Two weeks ago, I raised the question of why the MSM shunned what I thought was a rather interesting press conference in which leaders of Democrats for Life attempted to trial-balloon a package of 95-10 legislation that would strive to slow the abortion rate by 95 percent over 10 years. Click here if you want to review that. Well, it turns out that someone finally did cover that story -- USA Today.
I lost the clip in one of my three computers, but ran into it again. Even though it's not breaking news, I wanted to give GetReligion readers a heads-up on it, since this story is not going away, by which I mean the story of the Democrats and the Republicans actually finding some kind of common ground on legislation about abortion. This is one of those cases where it takes real courage to float any kind of compromise.
Reporter Susan Page starts with a clear contrast. Three years ago, Democrats for Life was banned from the Democratic National Committee homepage. Now, the 95-10 plan was announced in a press event at DNC headquarters. That is either a change or merely a sign that the leadership frantically wants to present the appearance of some change.
Again, here is the question that the press needs to be watching, because this is a huge story: Will the Democrats merely change their language about social issues, or will they dare to actually attempt legislation that finds common ground? Meanwhile, the Republicans keep showing off their pro-abortion-rights stars -- with an eye on 2008, perhaps. Will the GOP actually try to pass compromise legislation that attempts to prevent abortions, or simply continue to use the issue as a red flag to wave at religious conservatives?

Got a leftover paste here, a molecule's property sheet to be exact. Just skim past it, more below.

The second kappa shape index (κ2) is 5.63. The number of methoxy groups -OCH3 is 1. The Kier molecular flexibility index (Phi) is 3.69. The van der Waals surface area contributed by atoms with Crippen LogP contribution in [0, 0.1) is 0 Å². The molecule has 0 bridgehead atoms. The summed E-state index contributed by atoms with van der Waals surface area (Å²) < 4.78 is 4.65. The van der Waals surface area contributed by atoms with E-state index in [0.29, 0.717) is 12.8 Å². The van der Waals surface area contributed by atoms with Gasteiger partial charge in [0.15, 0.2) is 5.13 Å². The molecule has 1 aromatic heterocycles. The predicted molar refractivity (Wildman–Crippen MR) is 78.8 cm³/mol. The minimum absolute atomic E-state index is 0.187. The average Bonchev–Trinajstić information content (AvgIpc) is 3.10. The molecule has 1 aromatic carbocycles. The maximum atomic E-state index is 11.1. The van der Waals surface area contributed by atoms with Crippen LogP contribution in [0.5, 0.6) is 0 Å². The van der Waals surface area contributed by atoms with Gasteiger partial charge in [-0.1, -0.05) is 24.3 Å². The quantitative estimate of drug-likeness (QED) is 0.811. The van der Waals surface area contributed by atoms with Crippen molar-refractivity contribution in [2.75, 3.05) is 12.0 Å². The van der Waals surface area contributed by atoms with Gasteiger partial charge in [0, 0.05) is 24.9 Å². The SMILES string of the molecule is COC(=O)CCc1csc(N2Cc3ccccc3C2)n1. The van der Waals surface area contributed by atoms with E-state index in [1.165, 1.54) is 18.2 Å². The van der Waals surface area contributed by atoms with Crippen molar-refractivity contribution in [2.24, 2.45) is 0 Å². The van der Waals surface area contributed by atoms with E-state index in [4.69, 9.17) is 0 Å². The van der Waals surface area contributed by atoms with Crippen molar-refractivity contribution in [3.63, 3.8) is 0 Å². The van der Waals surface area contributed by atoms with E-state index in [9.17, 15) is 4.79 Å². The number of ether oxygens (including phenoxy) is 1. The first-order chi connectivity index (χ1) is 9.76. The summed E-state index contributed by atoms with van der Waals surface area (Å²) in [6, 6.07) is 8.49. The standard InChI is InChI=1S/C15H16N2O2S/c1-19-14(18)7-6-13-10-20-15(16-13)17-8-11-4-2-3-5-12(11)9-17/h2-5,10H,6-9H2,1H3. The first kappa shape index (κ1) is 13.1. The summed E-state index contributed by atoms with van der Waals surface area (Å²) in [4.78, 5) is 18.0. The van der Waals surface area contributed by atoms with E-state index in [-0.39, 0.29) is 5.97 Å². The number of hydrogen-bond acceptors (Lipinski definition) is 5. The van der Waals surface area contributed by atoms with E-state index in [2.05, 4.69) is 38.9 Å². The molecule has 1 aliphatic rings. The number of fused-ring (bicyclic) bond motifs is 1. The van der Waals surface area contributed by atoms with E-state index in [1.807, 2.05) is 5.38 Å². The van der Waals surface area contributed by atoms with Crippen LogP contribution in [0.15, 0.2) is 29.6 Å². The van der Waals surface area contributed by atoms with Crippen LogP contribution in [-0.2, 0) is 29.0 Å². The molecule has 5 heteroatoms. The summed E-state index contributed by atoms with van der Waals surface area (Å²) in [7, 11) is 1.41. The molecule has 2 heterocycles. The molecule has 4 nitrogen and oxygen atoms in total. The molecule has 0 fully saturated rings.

But for now, the action is on the Democratic side of the aisle. Why? The party platform actually says that to oppose abortion is the same thing as being a Republican. Page notes:
In a meeting with liberal organizers after losing the presidential election in 2004, John Kerry infuriated some party stalwarts when he said the approach to abortion needed to change. He said Democrats should do more to welcome candidates and voters who say they're pro-life and to make it clear that being "pro-choice" didn't mean being "pro-abortion."
A survey in February by Democratic pollster Stan Greenberg concluded that the abortion issue was a significant factor in Kerry's loss of white Catholic voters, a key group that sometimes votes for Republicans, sometimes for Democrats. President Clinton carried white Catholics by 7 percentage points in 1996; Kerry lost them by 13 points.
From the 2004 Democratic platform: "We will defend the dignity of all Americans against those who would undermine it. Because we believe in the privacy and equality of women, we stand proudly for a woman's right to choose, consistent with Roe v. Wade, and regardless of her ability to pay. We stand firmly against Republican efforts to undermine that right."
Again, this story is not going away. Please let us know if you see coverage of these issues worth noting.